Three hours of rapid-fire, informed discussion of religious issues was not enough yesterday for 200 teen-agers from 20 private, public, church and synagogue high schools in Baltimore. They needed more time to consider "how to be both religious and cool."
Paul Springer, a Calvert Hall student, spoke for many of the participants when he said, "We have moral obligations. You can cheat and get by with it all your life, but is that what you really want to do? Having morals is not uncool."
Jewish, Muslim, Roman Catholic, Protestant and agnostic -- with possibly an atheist here or there in the group -- the students had come to St. Mary's Seminary and University in Roland Park to offer their youthful perspectives on Pope John Paul II's visit.
Garrison Forest's Liz Martin echoed a common complaint about yesterday's talks. "I wish we had more time," she said.
Reporting from one of the 20 small-group discussions of "religion as power and influence," she said, "We looked at the implications of religion used as a crutch. We don't think religion is used enough in our social life, but when the pope came, people did come together."
From Western High School, Rosemary Gookin said, "We talked about human involvement vs. giving money to the church and not doing anything else. We decided religious beliefs are not being turned to enough by young people in our country. We worry about the future."
"We have some frustrations with the church as an institution -- it's not appealing to youth enough," said Marla Johnson, a Bryn Mawr student. "In the pope's visit, there were positive and negative influences. The visit was very commercial. This took away from the seriousness of it."
Garrison Forest's Liz Martin agreed. "Television does not portray religion well," she said. "It can be offensive."
Mary Ellen Thomsen, former headmistress of St. Paul's School for Girls, was one of the organizers of the interfaith program. She said interest was high at the participating schools, with more students wanting to attend the 9 a.m.-to-noon program than the space could accommodate.
Betty Visconage and Rudi Ruckman of the St. Mary's staff said the program's popularity means that the Ecumenical Institute at the seminary might develop more programs for the 13-to-18 age group.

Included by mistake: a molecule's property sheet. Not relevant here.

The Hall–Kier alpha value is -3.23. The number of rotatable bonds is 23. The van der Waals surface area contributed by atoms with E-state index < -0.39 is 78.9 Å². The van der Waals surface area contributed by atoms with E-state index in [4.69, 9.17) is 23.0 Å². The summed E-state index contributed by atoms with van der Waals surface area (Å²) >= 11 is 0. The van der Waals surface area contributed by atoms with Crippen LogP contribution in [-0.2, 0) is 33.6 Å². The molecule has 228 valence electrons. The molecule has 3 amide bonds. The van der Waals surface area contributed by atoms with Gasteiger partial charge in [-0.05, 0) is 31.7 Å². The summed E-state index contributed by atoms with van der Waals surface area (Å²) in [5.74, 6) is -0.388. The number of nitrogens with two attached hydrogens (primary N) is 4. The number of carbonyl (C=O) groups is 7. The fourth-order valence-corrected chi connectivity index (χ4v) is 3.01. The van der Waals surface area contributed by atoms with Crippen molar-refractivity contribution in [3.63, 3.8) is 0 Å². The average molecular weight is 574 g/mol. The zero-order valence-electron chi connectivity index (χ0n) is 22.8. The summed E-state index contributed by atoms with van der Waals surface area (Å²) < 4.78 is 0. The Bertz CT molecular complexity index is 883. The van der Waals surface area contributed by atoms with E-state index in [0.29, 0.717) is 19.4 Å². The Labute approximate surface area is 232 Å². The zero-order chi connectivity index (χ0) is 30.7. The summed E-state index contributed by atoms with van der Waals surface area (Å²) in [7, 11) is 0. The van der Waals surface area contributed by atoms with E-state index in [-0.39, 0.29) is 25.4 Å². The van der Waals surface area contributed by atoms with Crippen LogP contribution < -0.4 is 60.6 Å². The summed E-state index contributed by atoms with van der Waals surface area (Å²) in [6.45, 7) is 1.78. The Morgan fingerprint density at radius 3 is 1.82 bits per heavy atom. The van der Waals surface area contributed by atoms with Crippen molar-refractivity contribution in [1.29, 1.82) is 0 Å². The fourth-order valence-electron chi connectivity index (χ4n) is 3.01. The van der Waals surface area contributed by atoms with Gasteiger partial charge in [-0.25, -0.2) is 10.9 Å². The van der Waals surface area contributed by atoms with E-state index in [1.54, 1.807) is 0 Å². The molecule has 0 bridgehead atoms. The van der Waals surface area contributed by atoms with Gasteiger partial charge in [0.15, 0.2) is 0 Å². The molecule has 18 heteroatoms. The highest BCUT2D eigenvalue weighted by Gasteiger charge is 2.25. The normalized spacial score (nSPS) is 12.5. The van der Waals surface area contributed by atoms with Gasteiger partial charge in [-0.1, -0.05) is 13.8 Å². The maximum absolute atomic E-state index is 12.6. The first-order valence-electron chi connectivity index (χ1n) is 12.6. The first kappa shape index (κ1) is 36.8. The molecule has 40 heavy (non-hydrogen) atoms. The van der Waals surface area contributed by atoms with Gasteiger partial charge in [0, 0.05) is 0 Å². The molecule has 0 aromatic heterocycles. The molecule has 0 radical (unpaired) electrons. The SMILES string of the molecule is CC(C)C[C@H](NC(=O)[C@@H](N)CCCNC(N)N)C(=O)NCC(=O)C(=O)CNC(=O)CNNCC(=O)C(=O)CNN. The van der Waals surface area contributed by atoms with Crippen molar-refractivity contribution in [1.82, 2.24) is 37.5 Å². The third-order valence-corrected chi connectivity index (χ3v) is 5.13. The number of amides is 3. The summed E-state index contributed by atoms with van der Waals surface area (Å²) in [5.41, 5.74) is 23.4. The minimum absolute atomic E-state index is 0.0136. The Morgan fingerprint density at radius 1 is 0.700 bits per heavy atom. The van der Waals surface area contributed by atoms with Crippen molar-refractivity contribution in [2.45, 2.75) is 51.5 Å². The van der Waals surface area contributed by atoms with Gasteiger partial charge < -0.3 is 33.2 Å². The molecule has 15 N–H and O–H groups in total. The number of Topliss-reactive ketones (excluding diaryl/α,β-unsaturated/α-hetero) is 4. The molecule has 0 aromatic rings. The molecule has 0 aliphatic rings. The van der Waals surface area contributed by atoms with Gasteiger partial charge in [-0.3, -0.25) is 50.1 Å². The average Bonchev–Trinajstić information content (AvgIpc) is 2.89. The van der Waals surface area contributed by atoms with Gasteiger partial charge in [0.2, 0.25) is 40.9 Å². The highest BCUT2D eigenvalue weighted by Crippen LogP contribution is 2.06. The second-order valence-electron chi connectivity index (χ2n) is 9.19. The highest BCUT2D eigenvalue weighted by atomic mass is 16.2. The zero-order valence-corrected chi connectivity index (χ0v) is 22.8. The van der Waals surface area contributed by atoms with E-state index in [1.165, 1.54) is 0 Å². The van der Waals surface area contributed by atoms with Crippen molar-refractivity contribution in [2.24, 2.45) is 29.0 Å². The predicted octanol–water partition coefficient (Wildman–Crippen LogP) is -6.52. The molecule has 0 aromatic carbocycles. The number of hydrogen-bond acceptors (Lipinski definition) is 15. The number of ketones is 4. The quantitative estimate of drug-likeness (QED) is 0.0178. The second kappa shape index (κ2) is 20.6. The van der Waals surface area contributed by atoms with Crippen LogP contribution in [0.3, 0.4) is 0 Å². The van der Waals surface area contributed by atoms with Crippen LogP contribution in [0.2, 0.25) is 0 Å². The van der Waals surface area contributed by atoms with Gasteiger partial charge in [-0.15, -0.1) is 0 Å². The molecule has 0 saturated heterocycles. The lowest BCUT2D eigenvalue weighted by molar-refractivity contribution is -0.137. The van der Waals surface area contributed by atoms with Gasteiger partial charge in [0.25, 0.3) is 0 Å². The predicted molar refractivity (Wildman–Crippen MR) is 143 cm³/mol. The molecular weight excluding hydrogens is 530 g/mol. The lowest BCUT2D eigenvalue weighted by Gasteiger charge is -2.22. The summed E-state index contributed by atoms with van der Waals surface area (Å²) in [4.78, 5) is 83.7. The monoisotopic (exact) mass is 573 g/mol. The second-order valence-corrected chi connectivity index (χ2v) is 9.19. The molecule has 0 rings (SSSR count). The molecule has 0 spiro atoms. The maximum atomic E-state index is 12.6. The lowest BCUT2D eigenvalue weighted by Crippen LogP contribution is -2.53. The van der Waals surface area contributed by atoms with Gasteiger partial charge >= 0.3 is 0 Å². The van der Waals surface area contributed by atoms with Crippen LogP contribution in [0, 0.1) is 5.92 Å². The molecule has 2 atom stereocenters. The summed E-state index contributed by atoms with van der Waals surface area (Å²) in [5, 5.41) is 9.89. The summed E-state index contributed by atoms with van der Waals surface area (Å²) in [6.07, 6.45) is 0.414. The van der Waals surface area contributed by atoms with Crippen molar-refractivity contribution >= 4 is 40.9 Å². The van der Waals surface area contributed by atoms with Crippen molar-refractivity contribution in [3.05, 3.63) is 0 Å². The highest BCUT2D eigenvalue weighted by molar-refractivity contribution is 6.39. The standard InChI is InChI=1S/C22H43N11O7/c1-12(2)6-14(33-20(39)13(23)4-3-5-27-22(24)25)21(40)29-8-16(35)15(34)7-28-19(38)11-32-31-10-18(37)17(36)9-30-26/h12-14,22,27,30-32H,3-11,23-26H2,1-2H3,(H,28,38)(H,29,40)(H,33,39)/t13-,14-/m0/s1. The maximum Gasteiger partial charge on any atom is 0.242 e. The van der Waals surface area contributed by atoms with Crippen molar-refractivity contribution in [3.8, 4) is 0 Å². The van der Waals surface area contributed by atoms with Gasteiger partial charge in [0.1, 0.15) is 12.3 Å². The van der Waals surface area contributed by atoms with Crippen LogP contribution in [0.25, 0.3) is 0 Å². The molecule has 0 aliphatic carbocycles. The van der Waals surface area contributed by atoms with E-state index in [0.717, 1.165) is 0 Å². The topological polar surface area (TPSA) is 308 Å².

Other high schools that sent 10 representatives each were Poly, Archbishop Spalding, Beth Tfiloh Community, Boys' Latin, Friends, Gilman, Institute of Notre Dame, Loyola Blakefield, Maryvale Prep, McDonogh, Mercy, Notre Dame Prep, Park and St. Paul's -- both the girls' and boys' schools.
They picked their student representatives in various ways. Each supplied one faculty member, who sat in on the small-group discussions after a question-and-answer session with a Muslim imam, a United Methodist minister, a Jewish rabbi and a Catholic priest.
So many students at Roland Park Country wanted to take part that the school was forced to hold a lottery, Mrs. Thomsen said.
The participants did not shy away from controversy or probing questions about the Catholic and other faiths. Throughout, participants maintained a high level of courtesy.
Imam Bashar Arafat of the Islamic Society of Baltimore was asked by a black student, "How and when are you going to come together with Minister Louis Farrakhan?"
The imam replied, "We do not agree with his racial views, but we are working hard to bridge the gap."
Imam Arafat said mainstream Islam believes people of all races are equal as human beings, "as creatures of God."
The Rev. Matthew Smith -- a recent graduate of St. Mary's Seminary and the Catholic spokesman on the interfaith panel who was asked by students to explain papal infallibility, liberation theology and the pope's opposition to women's ordination -- said there was more "substance" in this program than at others during the pope's visit to Baltimore.
The pontiff was considered by participants as both a spiritual and political force.
"We decided religion should play a role in politics but not a major one," said a student from Mercy High School.